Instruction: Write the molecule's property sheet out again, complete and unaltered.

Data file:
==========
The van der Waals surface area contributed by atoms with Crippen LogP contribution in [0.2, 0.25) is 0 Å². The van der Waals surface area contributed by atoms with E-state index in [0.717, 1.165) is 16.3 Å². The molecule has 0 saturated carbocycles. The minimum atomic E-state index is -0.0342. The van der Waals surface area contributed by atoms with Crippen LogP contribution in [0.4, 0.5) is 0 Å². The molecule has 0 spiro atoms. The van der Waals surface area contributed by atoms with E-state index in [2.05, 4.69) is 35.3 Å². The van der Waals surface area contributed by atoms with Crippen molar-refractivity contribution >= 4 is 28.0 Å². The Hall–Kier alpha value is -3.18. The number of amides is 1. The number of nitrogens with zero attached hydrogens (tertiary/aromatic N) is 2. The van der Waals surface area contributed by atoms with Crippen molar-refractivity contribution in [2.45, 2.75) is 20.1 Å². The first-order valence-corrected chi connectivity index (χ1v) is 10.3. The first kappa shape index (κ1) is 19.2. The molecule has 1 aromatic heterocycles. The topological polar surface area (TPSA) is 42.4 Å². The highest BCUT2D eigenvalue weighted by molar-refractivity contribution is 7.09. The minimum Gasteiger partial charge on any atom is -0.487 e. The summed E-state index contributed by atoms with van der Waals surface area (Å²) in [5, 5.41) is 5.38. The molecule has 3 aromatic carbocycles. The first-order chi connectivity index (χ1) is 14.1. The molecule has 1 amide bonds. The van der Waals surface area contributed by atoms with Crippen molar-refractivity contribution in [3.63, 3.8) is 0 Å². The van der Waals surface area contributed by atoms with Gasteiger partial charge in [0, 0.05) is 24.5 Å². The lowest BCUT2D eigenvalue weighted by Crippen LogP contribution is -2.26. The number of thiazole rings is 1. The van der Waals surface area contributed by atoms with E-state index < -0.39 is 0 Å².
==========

The van der Waals surface area contributed by atoms with Crippen LogP contribution in [0.2, 0.25) is 0 Å². The van der Waals surface area contributed by atoms with E-state index in [0.717, 1.165) is 16.3 Å². The molecule has 0 saturated carbocycles. The minimum atomic E-state index is -0.0342. The van der Waals surface area contributed by atoms with Crippen LogP contribution in [0.4, 0.5) is 0 Å². The molecule has 0 spiro atoms. The van der Waals surface area contributed by atoms with E-state index in [2.05, 4.69) is 35.3 Å². The van der Waals surface area contributed by atoms with Crippen molar-refractivity contribution >= 4 is 28.0 Å². The Hall–Kier alpha value is -3.18. The number of amides is 1. The number of nitrogens with zero attached hydrogens (tertiary/aromatic N) is 2. The van der Waals surface area contributed by atoms with Crippen molar-refractivity contribution in [2.45, 2.75) is 20.1 Å². The first-order valence-corrected chi connectivity index (χ1v) is 10.3. The first kappa shape index (κ1) is 19.2. The molecule has 1 aromatic heterocycles. The topological polar surface area (TPSA) is 42.4 Å². The highest BCUT2D eigenvalue weighted by molar-refractivity contribution is 7.09. The minimum Gasteiger partial charge on any atom is -0.487 e. The summed E-state index contributed by atoms with van der Waals surface area (Å²) in [5, 5.41) is 5.38. The molecule has 3 aromatic carbocycles. The first-order chi connectivity index (χ1) is 14.1. The molecule has 1 amide bonds. The van der Waals surface area contributed by atoms with Crippen molar-refractivity contribution in [3.63, 3.8) is 0 Å². The van der Waals surface area contributed by atoms with Gasteiger partial charge in [0, 0.05) is 24.5 Å². The lowest BCUT2D eigenvalue weighted by Crippen LogP contribution is -2.26. The number of thiazole rings is 1. The van der Waals surface area contributed by atoms with E-state index < -0.39 is 0 Å².